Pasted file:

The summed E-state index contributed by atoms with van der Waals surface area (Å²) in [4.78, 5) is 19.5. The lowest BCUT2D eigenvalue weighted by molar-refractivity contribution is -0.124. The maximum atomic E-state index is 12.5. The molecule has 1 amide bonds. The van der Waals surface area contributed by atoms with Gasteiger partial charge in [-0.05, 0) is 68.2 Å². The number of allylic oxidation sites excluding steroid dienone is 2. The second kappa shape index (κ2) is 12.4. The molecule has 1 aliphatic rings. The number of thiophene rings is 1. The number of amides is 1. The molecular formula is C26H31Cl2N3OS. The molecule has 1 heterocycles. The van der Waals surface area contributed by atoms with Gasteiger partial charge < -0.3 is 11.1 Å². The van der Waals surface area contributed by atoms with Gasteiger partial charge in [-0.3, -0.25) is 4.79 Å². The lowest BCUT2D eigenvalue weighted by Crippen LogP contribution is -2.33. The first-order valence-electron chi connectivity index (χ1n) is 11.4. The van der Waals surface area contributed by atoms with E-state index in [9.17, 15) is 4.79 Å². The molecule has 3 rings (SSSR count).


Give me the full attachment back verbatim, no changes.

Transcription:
The summed E-state index contributed by atoms with van der Waals surface area (Å²) in [4.78, 5) is 19.5. The lowest BCUT2D eigenvalue weighted by molar-refractivity contribution is -0.124. The maximum atomic E-state index is 12.5. The molecule has 1 amide bonds. The van der Waals surface area contributed by atoms with Gasteiger partial charge in [-0.05, 0) is 68.2 Å². The number of allylic oxidation sites excluding steroid dienone is 2. The second kappa shape index (κ2) is 12.4. The molecule has 1 aliphatic rings. The number of thiophene rings is 1. The number of amides is 1. The molecular formula is C26H31Cl2N3OS. The molecule has 1 heterocycles. The van der Waals surface area contributed by atoms with Gasteiger partial charge < -0.3 is 11.1 Å². The van der Waals surface area contributed by atoms with Gasteiger partial charge in [-0.3, -0.25) is 4.79 Å². The lowest BCUT2D eigenvalue weighted by Crippen LogP contribution is -2.33. The first-order valence-electron chi connectivity index (χ1n) is 11.4. The van der Waals surface area contributed by atoms with E-state index in [9.17, 15) is 4.79 Å². The molecule has 3 rings (SSSR count).